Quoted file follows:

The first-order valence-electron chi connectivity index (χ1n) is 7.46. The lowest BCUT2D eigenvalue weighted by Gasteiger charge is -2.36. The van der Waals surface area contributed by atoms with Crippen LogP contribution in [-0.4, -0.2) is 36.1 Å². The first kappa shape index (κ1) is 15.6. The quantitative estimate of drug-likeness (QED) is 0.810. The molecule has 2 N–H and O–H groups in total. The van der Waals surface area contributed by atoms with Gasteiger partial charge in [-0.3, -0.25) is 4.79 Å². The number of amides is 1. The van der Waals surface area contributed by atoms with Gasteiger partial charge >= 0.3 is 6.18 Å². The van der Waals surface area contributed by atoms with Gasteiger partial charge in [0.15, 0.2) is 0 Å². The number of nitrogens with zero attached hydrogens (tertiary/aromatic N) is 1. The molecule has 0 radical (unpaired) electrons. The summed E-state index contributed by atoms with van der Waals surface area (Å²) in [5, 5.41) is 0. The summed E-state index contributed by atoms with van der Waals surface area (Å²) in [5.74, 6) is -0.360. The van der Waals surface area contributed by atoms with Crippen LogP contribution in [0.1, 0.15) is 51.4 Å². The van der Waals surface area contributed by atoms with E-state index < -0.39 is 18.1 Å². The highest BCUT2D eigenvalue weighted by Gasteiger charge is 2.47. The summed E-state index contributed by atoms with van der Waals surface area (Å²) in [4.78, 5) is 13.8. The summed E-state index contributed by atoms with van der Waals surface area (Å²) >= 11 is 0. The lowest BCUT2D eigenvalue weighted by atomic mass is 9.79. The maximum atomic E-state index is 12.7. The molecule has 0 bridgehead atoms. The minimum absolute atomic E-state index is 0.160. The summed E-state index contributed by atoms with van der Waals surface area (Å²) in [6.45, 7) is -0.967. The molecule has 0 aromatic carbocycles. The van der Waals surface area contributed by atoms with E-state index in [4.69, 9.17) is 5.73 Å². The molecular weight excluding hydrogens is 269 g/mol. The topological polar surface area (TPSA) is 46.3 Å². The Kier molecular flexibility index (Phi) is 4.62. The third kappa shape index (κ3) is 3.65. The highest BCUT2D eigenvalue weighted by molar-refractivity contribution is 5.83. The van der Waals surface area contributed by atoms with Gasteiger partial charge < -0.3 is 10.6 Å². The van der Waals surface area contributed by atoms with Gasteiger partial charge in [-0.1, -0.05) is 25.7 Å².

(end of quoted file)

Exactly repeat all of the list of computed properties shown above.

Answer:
The first-order valence-electron chi connectivity index (χ1n) is 7.46. The lowest BCUT2D eigenvalue weighted by Gasteiger charge is -2.36. The van der Waals surface area contributed by atoms with Crippen LogP contribution in [-0.4, -0.2) is 36.1 Å². The first kappa shape index (κ1) is 15.6. The quantitative estimate of drug-likeness (QED) is 0.810. The molecule has 2 N–H and O–H groups in total. The van der Waals surface area contributed by atoms with Gasteiger partial charge in [-0.3, -0.25) is 4.79 Å². The number of amides is 1. The van der Waals surface area contributed by atoms with Gasteiger partial charge >= 0.3 is 6.18 Å². The van der Waals surface area contributed by atoms with Gasteiger partial charge in [0.15, 0.2) is 0 Å². The number of nitrogens with zero attached hydrogens (tertiary/aromatic N) is 1. The molecule has 0 radical (unpaired) electrons. The summed E-state index contributed by atoms with van der Waals surface area (Å²) in [5, 5.41) is 0. The summed E-state index contributed by atoms with van der Waals surface area (Å²) in [5.74, 6) is -0.360. The van der Waals surface area contributed by atoms with Crippen LogP contribution in [0.1, 0.15) is 51.4 Å². The van der Waals surface area contributed by atoms with E-state index < -0.39 is 18.1 Å². The highest BCUT2D eigenvalue weighted by Gasteiger charge is 2.47. The summed E-state index contributed by atoms with van der Waals surface area (Å²) in [4.78, 5) is 13.8. The summed E-state index contributed by atoms with van der Waals surface area (Å²) >= 11 is 0. The lowest BCUT2D eigenvalue weighted by atomic mass is 9.79. The maximum atomic E-state index is 12.7. The molecule has 0 bridgehead atoms. The minimum absolute atomic E-state index is 0.160. The summed E-state index contributed by atoms with van der Waals surface area (Å²) in [6.45, 7) is -0.967. The molecule has 0 aromatic carbocycles. The van der Waals surface area contributed by atoms with E-state index in [4.69, 9.17) is 5.73 Å². The molecular weight excluding hydrogens is 269 g/mol. The topological polar surface area (TPSA) is 46.3 Å². The Kier molecular flexibility index (Phi) is 4.62. The third kappa shape index (κ3) is 3.65. The highest BCUT2D eigenvalue weighted by molar-refractivity contribution is 5.83. The van der Waals surface area contributed by atoms with Gasteiger partial charge < -0.3 is 10.6 Å². The van der Waals surface area contributed by atoms with Gasteiger partial charge in [-0.1, -0.05) is 25.7 Å².